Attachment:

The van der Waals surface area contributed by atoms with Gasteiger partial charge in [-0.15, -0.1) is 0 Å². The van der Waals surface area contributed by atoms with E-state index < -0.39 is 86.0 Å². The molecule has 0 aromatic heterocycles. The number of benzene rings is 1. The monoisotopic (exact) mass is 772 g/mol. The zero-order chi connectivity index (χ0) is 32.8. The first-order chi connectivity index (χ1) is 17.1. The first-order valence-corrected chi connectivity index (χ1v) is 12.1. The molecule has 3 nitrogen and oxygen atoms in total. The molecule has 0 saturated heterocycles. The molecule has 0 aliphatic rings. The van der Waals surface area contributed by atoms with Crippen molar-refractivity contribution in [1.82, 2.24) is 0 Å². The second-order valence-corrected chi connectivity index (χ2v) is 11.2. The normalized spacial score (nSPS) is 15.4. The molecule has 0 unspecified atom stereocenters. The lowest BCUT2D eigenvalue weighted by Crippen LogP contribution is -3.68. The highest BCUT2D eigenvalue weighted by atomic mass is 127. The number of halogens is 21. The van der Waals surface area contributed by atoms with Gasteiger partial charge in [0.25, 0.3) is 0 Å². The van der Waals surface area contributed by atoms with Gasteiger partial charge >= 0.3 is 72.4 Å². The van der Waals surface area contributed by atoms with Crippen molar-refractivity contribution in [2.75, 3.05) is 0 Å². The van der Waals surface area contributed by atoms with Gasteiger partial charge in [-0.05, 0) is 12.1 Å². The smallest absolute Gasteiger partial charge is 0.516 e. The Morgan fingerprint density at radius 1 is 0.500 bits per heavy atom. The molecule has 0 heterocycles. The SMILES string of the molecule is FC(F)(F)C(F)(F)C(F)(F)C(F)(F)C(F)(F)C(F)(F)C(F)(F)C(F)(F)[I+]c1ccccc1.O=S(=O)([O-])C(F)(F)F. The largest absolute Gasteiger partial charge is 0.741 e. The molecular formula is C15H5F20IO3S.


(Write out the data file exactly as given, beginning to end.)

The van der Waals surface area contributed by atoms with Gasteiger partial charge in [-0.15, -0.1) is 0 Å². The van der Waals surface area contributed by atoms with E-state index < -0.39 is 86.0 Å². The molecule has 0 aromatic heterocycles. The number of benzene rings is 1. The monoisotopic (exact) mass is 772 g/mol. The zero-order chi connectivity index (χ0) is 32.8. The first-order chi connectivity index (χ1) is 17.1. The first-order valence-corrected chi connectivity index (χ1v) is 12.1. The molecule has 3 nitrogen and oxygen atoms in total. The molecule has 0 saturated heterocycles. The molecule has 0 aliphatic rings. The van der Waals surface area contributed by atoms with Crippen molar-refractivity contribution in [1.82, 2.24) is 0 Å². The second-order valence-corrected chi connectivity index (χ2v) is 11.2. The normalized spacial score (nSPS) is 15.4. The molecule has 0 unspecified atom stereocenters. The lowest BCUT2D eigenvalue weighted by Crippen LogP contribution is -3.68. The highest BCUT2D eigenvalue weighted by atomic mass is 127. The number of halogens is 21. The van der Waals surface area contributed by atoms with Gasteiger partial charge in [0.25, 0.3) is 0 Å². The van der Waals surface area contributed by atoms with Gasteiger partial charge >= 0.3 is 72.4 Å². The van der Waals surface area contributed by atoms with Crippen molar-refractivity contribution in [2.75, 3.05) is 0 Å². The van der Waals surface area contributed by atoms with Gasteiger partial charge in [-0.05, 0) is 12.1 Å². The smallest absolute Gasteiger partial charge is 0.516 e. The Morgan fingerprint density at radius 1 is 0.500 bits per heavy atom. The molecule has 0 heterocycles. The SMILES string of the molecule is FC(F)(F)C(F)(F)C(F)(F)C(F)(F)C(F)(F)C(F)(F)C(F)(F)C(F)(F)[I+]c1ccccc1.O=S(=O)([O-])C(F)(F)F. The largest absolute Gasteiger partial charge is 0.741 e. The molecular formula is C15H5F20IO3S.